Publication date: February 4, 2022, 10:06 hours.
Last updated on: February 4, 2022 at 10:00 am.
Not only did New York break the record for dealing with sports betting in the first month that mobile apps became available. The Empire State has wiped it out, according to data released Friday by the state gaming commission.
The six mobile apps launched in January reported a total handle exceeding $1.62 billion as of last Sunday. This shattered the $1.3 billion handle that was reported in neighboring New Jersey in October 2021. It also took its neighbor New York three years to reach the $1 billion mark in one month.
New Jersey’s total includes its retail sportsbook. When you factor in the $21 million in the four New York brick-and-mortar book bets accepted for this month, the state’s handle comes close to $1.65 billion.
Mobile apps weren’t allowed to launch in the state until January 8, meaning the state needed just over three weeks to set a new high.
State Senator Joseph Adabo, a Queens Democrat, said in a statement Friday that he and other leaders are confident that mobile sports betting will succeed in one of the nation’s largest sports markets.
“But to be able to break the national sports betting record in one month in our first month, with basically only six sportsbooks, is rewarding and exciting,” Adabo, who chairs the Senate Committee on Racing, Games, and Betting, said. “Breaking this record proves that New York was ready for mobile sports betting, and we are providing our state with a new source of revenue, education and addiction. It can also give us an indication of where to go from here, especially with the Super Bowl in sight.”
Record revenue helps New York beat expectations
State-licensed mobile operators reported revenue through January 30 of $113 million. New York will collect 51 percent of that in taxes, or $57.6 million. Sports betting revenue in northern casinos is taxed at 10 percent.
Like the handle, New York tax revenue also set a new monthly record for a US state.
This means that in just one month of operation, the New York state government will have exceeded its forecast for revenue from sports betting. State leaders expected sports betting to bring in $249 million for the 2022 fiscal year, which ends in March. Those projections included the $200 million the state received in license fees for mobile betting.
The licenses will remain valid for 10 years.
Despite the strong start, state officials don’t seem ready to change any future forecasts yet. Hochul’s management budget plan includes capturing $357 million in sports betting tax revenue in fiscal year 2023. It expects $465 million in 2024, $493 million in 2025, and $509 million in 2026.
We look forward to a strong mobile sports betting scene for years to come, one that helps fund education in New York State as well as provide annual awards for sports programs for disadvantaged youth and educate and treat problem gambling.” Hochul spokesman Jason Gough said Casino.org.
All but 2 percent of the state’s tax revenue from mobile sports betting will fund New York’s education programs. Sports programs for underserved youth and problem gambling education and treatment programs will split the remaining funds.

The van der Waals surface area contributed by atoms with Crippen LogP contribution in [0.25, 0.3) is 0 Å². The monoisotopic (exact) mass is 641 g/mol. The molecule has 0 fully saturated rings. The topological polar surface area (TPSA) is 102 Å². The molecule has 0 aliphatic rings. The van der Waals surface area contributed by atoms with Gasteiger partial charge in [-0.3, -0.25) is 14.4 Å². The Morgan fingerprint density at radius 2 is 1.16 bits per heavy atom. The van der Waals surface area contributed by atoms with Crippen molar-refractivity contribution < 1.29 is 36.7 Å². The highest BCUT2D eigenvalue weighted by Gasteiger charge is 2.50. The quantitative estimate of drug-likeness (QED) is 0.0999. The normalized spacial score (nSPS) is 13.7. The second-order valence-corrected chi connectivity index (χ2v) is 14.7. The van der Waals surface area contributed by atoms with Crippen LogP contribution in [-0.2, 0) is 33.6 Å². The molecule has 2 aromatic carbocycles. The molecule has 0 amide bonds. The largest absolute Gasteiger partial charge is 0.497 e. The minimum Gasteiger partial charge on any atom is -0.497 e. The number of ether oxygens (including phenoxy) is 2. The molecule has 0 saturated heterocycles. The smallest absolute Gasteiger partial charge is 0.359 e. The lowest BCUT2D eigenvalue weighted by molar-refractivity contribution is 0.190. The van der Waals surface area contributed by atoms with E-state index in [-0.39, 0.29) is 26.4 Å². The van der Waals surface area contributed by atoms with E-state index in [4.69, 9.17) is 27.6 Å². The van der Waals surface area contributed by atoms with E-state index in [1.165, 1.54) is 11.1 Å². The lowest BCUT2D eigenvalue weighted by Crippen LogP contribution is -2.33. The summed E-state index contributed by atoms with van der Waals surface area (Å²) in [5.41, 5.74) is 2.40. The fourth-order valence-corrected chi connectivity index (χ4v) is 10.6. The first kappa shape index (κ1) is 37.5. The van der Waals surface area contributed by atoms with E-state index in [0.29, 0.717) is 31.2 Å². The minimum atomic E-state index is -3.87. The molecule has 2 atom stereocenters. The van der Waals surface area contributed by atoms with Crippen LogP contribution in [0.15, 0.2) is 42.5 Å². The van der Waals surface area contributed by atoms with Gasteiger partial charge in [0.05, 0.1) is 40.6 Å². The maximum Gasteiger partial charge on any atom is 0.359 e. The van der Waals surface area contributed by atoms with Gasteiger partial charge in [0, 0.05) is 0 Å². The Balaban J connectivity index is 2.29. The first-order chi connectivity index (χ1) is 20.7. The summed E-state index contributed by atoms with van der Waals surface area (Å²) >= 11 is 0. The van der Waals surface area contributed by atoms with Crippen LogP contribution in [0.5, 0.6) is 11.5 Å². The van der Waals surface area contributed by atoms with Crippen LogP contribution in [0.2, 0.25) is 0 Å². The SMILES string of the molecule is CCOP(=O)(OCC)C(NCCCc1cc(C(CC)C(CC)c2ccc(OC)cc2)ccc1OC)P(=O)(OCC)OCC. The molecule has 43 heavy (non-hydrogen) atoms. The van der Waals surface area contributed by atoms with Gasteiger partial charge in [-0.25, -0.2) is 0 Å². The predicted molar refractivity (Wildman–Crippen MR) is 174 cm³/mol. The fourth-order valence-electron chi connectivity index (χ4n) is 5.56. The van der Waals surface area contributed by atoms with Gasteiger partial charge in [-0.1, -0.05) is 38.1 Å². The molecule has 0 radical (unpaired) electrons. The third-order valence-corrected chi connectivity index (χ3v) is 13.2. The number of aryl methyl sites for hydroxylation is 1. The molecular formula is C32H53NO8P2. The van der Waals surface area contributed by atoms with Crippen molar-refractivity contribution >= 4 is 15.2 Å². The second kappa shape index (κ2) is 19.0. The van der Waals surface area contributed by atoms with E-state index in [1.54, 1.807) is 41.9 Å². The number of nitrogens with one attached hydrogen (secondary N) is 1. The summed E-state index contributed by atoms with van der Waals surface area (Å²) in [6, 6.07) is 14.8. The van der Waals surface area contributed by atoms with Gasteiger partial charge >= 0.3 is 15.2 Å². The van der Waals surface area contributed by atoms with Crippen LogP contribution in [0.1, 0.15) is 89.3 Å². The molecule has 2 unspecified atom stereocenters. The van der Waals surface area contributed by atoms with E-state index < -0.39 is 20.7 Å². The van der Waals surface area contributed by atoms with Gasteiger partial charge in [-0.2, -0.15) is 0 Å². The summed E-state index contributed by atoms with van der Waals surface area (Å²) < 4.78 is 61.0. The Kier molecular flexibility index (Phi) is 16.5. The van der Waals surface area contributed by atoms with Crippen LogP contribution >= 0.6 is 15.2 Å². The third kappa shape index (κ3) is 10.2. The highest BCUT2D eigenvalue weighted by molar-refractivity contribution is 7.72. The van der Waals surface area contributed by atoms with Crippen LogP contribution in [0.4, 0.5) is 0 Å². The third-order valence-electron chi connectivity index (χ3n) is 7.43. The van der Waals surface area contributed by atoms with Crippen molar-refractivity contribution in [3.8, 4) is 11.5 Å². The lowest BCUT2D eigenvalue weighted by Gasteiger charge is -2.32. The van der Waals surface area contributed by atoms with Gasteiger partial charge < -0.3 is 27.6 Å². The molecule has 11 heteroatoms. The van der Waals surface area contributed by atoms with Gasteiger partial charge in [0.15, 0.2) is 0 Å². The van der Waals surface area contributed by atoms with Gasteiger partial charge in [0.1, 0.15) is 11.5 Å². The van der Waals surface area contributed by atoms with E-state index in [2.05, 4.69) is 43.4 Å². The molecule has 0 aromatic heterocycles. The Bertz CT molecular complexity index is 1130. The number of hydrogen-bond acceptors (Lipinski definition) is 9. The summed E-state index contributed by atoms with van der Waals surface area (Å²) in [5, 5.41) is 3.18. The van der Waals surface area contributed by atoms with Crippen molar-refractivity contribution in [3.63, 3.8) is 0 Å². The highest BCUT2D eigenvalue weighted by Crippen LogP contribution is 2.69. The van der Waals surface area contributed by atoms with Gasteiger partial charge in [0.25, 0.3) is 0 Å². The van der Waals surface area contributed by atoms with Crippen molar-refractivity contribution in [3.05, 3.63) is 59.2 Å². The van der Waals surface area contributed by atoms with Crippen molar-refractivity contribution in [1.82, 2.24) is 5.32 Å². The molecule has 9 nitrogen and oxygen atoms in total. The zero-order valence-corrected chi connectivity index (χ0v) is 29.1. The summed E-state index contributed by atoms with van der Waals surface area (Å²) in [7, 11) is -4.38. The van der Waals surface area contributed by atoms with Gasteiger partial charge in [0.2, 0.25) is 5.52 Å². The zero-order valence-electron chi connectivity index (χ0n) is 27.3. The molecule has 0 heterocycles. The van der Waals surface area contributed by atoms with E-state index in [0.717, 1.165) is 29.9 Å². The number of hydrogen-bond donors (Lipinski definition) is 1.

Dealing with the dips in the last week
For the week ending last Sunday (January 30), New York mobile sports betting apps scored $449.3 million. This was more than $123 million less than the previous week’s total.
Possible reasons for this drop include fewer playoff football games for the week and the Kansas City Chiefs eliminating the Buffalo Bills the previous weekend.
Caesars Sportsbook bore the brunt of the decline, reporting a weekly handle of $128.1 million. That was more than $100 million less than the previous week. While the demise of billing may have contributed to Caesars’ downfall, the decline may also be related to Caesars ending its promotion for matching initial deposits of up to $3,000.
Despite the significant drop in the handle, revenue was down just under $5 million as Caesars reported $14.1 million in profits for the week.
FanDuel reported a larger handle than the Caesars, though $141.8 million was still down about $18 million. However, producer Flutter Entertainment has gone from revenue of $10 million for the week ending January 23 to a loss of nearly $565,000 for the past week.
DraftKings reported a weekly index of $102.2 million for the last week of January, down about $30 million from the previous week. Revenue only halved to $5.3 million.
BetMGM saw a slight drop from its first week, posting $37.5 million in its second week. This was nearly $3 million decrease in business. Revenue rose from $2.5 million to just over $710,000.
PointsBet posted an index of $29.5 million in its debut week. The sports betting company also announced initial revenue of $2.3 million.
BetRivers saw the smallest drop of any operator. Its $10.2 million handle was only about $1.4 million less than the previous week. However, Rush Street Interactive has gone from reporting revenues of nearly $785,000 two weeks ago to reporting a loss of nearly $395,000 last week.
Where is he going to New York?
Friday also saw the launch of the seventh mobile app in New York with WynnBET making an official announcement. Empire State has become the eighth market in the US for the Las Vegas-based sports betting operator.
The president of Wynn Interactive, Ian Williams, said in a statement that the live stream represented a “huge step” for the high-end gaming brand.
“New York represents a large population for our Wynn Rewards membership, and we are confident in our ability to compete in this market by providing first-class service and gaming experiences synonymous with the Wynn Resorts brand,” He said.
To celebrate the launch, Wynn is offering $200 in free bets to new players who deposit at least $10 and bet at least $10 on their first bet, either on a straight bet or a bet.